In my practice, I frequently hear about 3 issues related to primary relationships:
1) The desire to spend more quality time together
2) Communicating in a healthier way
3) How to request a behavioral change from your partner
If you find your problem in one or more of these buckets, you are not alone! Below you will read about these three problems and some quick suggestions on how to make progress with your partner.
1) Spending Quality Time Together
Take a few minutes to imagine your time as a piggy bank. Are you adding pennies, nickels, dimes, quarters or bills? How is it adding up for you? Ask yourself if you are investing in activities or behavior that takes time away from your intimate relationships. If your choices could be better spent, it might be time to make some changes. Be on the look-out for intimacy invaders like shopping, kids, TV, electronics, social media, alcohol, drugs, other people, pets, reading, etc.
If this speaks to you, try one of these strategies and see if it helps… Commit to 30 minutes a day of non-distracted time with your relationship partner. Resolve to check in with one another, share an affirmation or something about your day, and then make a request you may have on your mind.
2) Healthier Communication
Being able to communicate your feelings in an open and honest way is sort of like a three-legged stool. It requires one leg to be able to listen and hear what is being said. The second leg is being able to properly identify the thoughts or feelings you want to express. Those are the behaviors that might need closer examination. And the third leg is timing. Finding the right time to talk about something important requires heightened awareness and empathy for your partner. It is more likely to illicit a better result versus demanding to be heard on the spot without regard to timing.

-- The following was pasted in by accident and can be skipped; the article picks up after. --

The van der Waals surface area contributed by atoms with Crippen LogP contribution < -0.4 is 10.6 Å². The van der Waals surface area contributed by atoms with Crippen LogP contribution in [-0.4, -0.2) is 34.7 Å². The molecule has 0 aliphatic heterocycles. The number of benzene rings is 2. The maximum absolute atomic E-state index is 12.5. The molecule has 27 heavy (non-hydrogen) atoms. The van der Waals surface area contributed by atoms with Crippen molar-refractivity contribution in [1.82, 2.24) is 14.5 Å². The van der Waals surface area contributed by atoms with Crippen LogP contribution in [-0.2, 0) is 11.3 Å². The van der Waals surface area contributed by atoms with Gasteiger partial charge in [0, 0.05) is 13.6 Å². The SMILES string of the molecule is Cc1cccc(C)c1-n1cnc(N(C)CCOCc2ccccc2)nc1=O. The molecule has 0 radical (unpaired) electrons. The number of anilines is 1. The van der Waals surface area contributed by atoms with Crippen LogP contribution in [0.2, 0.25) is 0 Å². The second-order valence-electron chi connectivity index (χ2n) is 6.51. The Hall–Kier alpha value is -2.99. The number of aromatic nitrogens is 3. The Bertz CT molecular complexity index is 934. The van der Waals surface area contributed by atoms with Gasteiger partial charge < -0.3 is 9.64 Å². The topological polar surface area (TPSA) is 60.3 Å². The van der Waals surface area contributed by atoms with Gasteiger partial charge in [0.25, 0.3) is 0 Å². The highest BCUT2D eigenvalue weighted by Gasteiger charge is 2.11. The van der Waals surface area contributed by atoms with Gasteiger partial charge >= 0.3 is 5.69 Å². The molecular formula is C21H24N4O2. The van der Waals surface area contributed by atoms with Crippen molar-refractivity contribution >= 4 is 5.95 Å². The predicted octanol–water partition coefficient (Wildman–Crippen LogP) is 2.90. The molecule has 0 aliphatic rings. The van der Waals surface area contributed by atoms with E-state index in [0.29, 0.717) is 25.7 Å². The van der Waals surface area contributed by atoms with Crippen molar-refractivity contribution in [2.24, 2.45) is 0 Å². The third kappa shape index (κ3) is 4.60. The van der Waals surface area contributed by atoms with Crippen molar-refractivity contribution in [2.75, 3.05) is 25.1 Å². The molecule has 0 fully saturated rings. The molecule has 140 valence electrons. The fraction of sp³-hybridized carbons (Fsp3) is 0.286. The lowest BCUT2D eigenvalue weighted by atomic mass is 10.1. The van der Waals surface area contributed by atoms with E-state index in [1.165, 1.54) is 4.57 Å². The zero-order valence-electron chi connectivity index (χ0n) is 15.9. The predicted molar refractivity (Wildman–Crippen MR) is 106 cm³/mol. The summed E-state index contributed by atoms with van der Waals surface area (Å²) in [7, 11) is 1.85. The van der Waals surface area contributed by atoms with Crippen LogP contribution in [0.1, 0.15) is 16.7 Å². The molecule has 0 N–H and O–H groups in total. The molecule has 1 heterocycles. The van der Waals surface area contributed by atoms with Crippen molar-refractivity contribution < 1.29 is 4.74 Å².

Everyone wants to feel validated but if you or your partner find yourselves stuck remember – your situation is not about one partner being right or one being wrong. It is directly related to each of you being able to empathize, relate and understand one another. The help of a trained professional can help move couples forward to establish new and better ways to communicate, particularly in areas that are difficult to express.
3) Asking for Behavioral Change
Think about making your request by stating how you’d like the behavior to be done differently. For example, proclaiming, “You never do the dishes” puts your partner on the defensive and negative. But if you say “I would like to ask for your help with the dishes” or “I would appreciate it if you could do the dishes for me tonight” invites participation and demonstrates empathy.
Hopefully these tips can help. Remember that even strong relationships need help to navigate through conflict at some point. It is a natural part of all relationships.
Abbe Barclay, MSW
Licensed Marriage and Family Therapist
Certified Sex Addiction Therapist